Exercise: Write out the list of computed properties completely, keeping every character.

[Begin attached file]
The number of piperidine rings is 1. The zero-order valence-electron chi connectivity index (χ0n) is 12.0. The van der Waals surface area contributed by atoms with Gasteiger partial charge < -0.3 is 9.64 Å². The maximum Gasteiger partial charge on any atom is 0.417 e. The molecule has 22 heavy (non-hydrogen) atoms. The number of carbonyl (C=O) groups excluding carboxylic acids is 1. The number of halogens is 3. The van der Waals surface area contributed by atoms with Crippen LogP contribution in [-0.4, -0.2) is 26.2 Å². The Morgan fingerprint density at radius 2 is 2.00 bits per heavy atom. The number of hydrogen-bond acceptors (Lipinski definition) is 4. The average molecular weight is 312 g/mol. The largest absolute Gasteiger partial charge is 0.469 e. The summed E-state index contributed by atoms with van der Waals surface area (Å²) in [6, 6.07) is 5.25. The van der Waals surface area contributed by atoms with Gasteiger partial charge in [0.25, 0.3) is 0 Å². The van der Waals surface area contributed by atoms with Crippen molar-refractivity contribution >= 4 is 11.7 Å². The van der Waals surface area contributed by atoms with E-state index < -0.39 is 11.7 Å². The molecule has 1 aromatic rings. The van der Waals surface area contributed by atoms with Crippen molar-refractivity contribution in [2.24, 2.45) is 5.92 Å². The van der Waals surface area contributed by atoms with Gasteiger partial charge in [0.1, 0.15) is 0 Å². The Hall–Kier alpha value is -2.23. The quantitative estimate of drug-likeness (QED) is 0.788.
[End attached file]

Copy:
The number of piperidine rings is 1. The zero-order valence-electron chi connectivity index (χ0n) is 12.0. The van der Waals surface area contributed by atoms with Gasteiger partial charge < -0.3 is 9.64 Å². The maximum Gasteiger partial charge on any atom is 0.417 e. The molecule has 22 heavy (non-hydrogen) atoms. The number of carbonyl (C=O) groups excluding carboxylic acids is 1. The number of halogens is 3. The van der Waals surface area contributed by atoms with Crippen LogP contribution in [-0.4, -0.2) is 26.2 Å². The Morgan fingerprint density at radius 2 is 2.00 bits per heavy atom. The number of hydrogen-bond acceptors (Lipinski definition) is 4. The average molecular weight is 312 g/mol. The largest absolute Gasteiger partial charge is 0.469 e. The summed E-state index contributed by atoms with van der Waals surface area (Å²) in [6, 6.07) is 5.25. The van der Waals surface area contributed by atoms with Gasteiger partial charge in [0.25, 0.3) is 0 Å². The van der Waals surface area contributed by atoms with Crippen molar-refractivity contribution >= 4 is 11.7 Å². The van der Waals surface area contributed by atoms with E-state index < -0.39 is 11.7 Å². The molecule has 1 aromatic rings. The van der Waals surface area contributed by atoms with Crippen molar-refractivity contribution in [2.24, 2.45) is 5.92 Å². The van der Waals surface area contributed by atoms with Gasteiger partial charge in [0.1, 0.15) is 0 Å². The Hall–Kier alpha value is -2.23. The quantitative estimate of drug-likeness (QED) is 0.788.